FM: How does one decide what to focus on in his or her work? Is it something you discover by accident, or have you always been carrying it with you?
MK: My own sexual orientation does play a role here, of course. Growing up as a young gay men definitely influenced me and my artistic approach. I grew up more or less having to hide my sexuality. So it was all the more exciting, after I’d come out, to discover the gay world for myself and build up a certain sexual self-confidence—the kind of self-confidence that today, unfortunately, has to be defended once more in a world where right-wing populism is experiencing renewed social acceptability and human rights are being trampled upon. I think that queer visibility is very important, here, and this visibility is also a theme of my artistic work.
FM: Fashion stories are a common canvas for photographers and stylists. But how do you compose your own stories?
MK: My artistic photography, objects, and installations always reflect the medium itself. To this end, I often work with various different photographic display materials. One of the important things here is how certain conditions, such as intimacy, can be expressed via materials.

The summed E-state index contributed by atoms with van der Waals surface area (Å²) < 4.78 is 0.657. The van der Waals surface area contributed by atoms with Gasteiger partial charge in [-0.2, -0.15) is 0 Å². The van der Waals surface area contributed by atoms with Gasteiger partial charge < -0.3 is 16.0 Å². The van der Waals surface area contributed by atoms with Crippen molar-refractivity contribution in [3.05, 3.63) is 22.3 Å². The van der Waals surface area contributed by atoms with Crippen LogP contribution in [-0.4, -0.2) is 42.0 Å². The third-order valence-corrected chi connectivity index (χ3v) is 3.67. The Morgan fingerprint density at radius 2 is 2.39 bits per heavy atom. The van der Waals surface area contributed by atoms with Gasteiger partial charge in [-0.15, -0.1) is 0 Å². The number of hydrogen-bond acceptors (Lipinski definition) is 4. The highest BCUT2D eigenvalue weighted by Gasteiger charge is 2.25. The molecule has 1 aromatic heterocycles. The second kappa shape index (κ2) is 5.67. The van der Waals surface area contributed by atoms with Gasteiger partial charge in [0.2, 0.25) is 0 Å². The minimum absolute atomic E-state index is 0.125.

Color as such is also an important component of my work—whether it’s colored paper backgrounds in fashion shoots at the studio or the tinted light at the gay clubs that I portray. A well-considered approach to color is always important to me. Color in the form of text can also be quite inspiring—I’m thinking here of Derek Jarman’s book Blue.
FM: What is the most inspiring thing for you at the moment?
MK: There’s nothing more stimulating than taking a break and admiring the complexity of an urban surrounding or the tension of a nice outdoor gay cruising spot in the woods (laughs).
FM: Do you have any obsessions in terms of characters or models you use? Stories that you always come back to when inventing a photo context?
MK: When it comes to fashion photography, it’s all about the team behind a shooting. I do work very closely with the designers, and I’m always involved in the photo concept—including the model casting process. I love inventing a story for an entire collection in the form of a lookbook, and the models I use have to go well with the story.
When it comes to my art, I usually work alone—without models—and the story I tell depends on the context.
FM: How do you see photography’s evolution over the past 3-4 years? What it is that you find most interesting?